Lend Me an Ear – Lyrics

DROVER’S DREAM

traditional Australian – arranged by Mark Gilston © Copyright 2005

I was traveling with my sheep, all me mates were fast asleep;
No moon or stars were shining in the sky,
I was drowsing, I suppose, but me eyes had hardly closed
When a very strange procession passed me by.
First there came a kangaroo with his swag of blankets blue
He had with him a dingo for a mate;
They were traveling pretty fast, but they waved to me as they passed,
And said “We’ve got to be pushing on, it’s getting late.”

Then frogs from out the swamp where the atmosphere is damp
Came in and gingerly sat upon the stones;
They unrolled their little swags and pulled from their diddly bags
A violin, a banjo and the bones.

Then the little bandicoot played a tune upon his flute
Three koala bears came down and formed a ring.

Then the pelican and the crane, flew in from out the plain,
And amused the company with the Highland Fling.

The parrots green and blue sand “Bold Jack Donahue”.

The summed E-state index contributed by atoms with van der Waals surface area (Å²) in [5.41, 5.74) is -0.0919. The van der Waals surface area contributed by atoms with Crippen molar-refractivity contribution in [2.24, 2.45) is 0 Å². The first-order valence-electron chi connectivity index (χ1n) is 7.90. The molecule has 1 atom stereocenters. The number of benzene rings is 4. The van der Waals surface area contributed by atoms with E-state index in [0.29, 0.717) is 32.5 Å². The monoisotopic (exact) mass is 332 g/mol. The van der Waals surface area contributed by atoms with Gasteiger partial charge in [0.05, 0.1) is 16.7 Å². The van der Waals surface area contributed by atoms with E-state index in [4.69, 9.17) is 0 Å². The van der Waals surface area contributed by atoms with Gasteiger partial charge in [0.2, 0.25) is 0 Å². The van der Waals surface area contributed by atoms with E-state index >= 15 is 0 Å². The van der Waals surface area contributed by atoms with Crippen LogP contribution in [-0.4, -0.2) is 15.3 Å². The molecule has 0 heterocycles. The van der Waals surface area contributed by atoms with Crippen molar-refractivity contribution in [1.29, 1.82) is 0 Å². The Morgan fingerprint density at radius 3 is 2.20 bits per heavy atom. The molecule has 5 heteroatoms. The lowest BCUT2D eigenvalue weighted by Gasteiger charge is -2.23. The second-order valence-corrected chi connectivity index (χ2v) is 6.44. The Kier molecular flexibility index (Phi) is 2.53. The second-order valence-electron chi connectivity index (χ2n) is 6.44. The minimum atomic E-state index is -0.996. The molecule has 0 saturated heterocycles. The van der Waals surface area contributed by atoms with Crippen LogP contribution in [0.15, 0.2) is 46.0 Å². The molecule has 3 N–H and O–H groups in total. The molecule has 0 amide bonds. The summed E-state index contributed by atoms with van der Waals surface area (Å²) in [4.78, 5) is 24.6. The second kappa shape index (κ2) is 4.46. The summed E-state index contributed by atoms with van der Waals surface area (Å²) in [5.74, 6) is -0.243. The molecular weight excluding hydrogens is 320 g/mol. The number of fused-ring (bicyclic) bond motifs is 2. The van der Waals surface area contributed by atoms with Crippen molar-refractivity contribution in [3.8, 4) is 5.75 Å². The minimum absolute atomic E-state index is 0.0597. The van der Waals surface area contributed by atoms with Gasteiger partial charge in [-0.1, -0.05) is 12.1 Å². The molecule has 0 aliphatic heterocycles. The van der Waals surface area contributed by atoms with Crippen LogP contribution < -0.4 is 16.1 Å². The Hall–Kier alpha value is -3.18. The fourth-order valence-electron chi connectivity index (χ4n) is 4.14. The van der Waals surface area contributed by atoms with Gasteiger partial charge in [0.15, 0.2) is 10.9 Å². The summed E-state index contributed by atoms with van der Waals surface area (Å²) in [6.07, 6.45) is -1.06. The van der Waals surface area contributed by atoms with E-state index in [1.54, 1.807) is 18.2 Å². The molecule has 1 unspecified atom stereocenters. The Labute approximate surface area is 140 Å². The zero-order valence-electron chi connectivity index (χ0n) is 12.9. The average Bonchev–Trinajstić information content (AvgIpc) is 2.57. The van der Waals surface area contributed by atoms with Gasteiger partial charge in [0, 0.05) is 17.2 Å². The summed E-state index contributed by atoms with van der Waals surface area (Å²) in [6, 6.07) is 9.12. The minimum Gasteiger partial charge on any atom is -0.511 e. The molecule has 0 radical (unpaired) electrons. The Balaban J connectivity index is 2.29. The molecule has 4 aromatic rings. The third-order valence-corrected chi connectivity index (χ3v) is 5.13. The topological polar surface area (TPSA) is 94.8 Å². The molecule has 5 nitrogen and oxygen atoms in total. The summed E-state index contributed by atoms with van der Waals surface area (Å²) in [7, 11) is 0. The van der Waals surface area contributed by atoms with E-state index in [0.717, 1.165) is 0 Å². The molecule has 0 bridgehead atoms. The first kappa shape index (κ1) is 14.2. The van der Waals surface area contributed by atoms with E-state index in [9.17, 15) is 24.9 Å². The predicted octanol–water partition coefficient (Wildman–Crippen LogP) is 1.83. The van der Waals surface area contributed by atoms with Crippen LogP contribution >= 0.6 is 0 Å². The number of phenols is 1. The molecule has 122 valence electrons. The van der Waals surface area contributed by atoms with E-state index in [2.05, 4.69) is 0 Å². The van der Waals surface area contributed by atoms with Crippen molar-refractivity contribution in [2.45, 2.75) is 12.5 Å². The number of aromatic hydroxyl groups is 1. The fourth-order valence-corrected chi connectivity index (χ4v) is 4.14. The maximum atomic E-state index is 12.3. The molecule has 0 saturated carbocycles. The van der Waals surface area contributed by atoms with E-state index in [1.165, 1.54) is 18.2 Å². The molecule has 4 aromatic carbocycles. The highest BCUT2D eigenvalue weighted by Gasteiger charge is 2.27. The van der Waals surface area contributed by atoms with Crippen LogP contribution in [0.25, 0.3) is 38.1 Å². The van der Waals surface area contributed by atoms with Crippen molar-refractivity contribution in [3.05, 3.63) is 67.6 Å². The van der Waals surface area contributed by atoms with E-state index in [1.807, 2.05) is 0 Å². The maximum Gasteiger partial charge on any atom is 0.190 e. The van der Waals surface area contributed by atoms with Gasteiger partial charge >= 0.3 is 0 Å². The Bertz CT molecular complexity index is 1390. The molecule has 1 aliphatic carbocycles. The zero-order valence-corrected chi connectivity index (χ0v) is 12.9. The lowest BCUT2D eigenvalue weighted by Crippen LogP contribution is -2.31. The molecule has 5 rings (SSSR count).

The frilly lizard waltzed round with a smile;
Then from out the old she-oak, the laughing jack-ass spoke;
“And it’s spare me happy days, they run a mile.”
Oh the emu standing near with his claw up to his ear,
Sang “Rocked in the Cradle of the Deep”.
I was underneath me cart, the boss he woke me with a start,
Saying,” Clancy, where the hell are the flaming sheep?”

SHEARING IN THE BAR

traditional Australian – written by Duke Tritton – arranged by Mark Gilston © Copyright 2005

Now my shearing days are over, though I never was a gun
I could always count my twenty at the end of every run
I used the old Trade Union shears, and the blades were always full
As I drove ’em to the knockers, and I clipped away the wool